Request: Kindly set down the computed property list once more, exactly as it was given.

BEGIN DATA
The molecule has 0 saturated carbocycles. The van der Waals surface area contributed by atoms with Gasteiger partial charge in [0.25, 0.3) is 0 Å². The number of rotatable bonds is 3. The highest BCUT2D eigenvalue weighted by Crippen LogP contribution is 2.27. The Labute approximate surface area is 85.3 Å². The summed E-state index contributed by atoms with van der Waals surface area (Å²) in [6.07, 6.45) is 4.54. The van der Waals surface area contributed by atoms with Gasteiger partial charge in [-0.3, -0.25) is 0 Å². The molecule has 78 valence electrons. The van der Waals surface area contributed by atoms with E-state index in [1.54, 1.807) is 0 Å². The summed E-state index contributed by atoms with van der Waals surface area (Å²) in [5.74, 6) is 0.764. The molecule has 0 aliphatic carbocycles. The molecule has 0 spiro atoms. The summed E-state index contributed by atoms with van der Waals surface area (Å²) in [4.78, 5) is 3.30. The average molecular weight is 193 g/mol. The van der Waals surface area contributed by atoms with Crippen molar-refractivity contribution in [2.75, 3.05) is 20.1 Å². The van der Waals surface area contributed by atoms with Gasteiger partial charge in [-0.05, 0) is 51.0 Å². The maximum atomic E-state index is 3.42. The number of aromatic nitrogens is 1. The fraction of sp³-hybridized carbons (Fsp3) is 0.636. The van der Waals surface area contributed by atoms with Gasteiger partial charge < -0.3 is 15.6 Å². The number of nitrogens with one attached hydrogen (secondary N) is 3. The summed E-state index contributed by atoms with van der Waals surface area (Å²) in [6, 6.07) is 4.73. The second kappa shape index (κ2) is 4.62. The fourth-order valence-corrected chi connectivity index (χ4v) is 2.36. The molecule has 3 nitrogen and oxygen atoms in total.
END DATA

The molecule has 0 saturated carbocycles. The van der Waals surface area contributed by atoms with Gasteiger partial charge in [0.25, 0.3) is 0 Å². The number of rotatable bonds is 3. The highest BCUT2D eigenvalue weighted by Crippen LogP contribution is 2.27. The Labute approximate surface area is 85.3 Å². The summed E-state index contributed by atoms with van der Waals surface area (Å²) in [6.07, 6.45) is 4.54. The van der Waals surface area contributed by atoms with Gasteiger partial charge in [-0.3, -0.25) is 0 Å². The molecule has 78 valence electrons. The van der Waals surface area contributed by atoms with E-state index in [1.54, 1.807) is 0 Å². The summed E-state index contributed by atoms with van der Waals surface area (Å²) in [5.74, 6) is 0.764. The molecule has 0 aliphatic carbocycles. The molecule has 0 spiro atoms. The summed E-state index contributed by atoms with van der Waals surface area (Å²) in [4.78, 5) is 3.30. The average molecular weight is 193 g/mol. The van der Waals surface area contributed by atoms with Crippen molar-refractivity contribution in [2.75, 3.05) is 20.1 Å². The van der Waals surface area contributed by atoms with Gasteiger partial charge in [-0.05, 0) is 51.0 Å². The maximum atomic E-state index is 3.42. The number of aromatic nitrogens is 1. The fraction of sp³-hybridized carbons (Fsp3) is 0.636. The van der Waals surface area contributed by atoms with Gasteiger partial charge < -0.3 is 15.6 Å². The number of nitrogens with one attached hydrogen (secondary N) is 3. The summed E-state index contributed by atoms with van der Waals surface area (Å²) in [6, 6.07) is 4.73. The second kappa shape index (κ2) is 4.62. The fourth-order valence-corrected chi connectivity index (χ4v) is 2.36. The molecule has 3 nitrogen and oxygen atoms in total.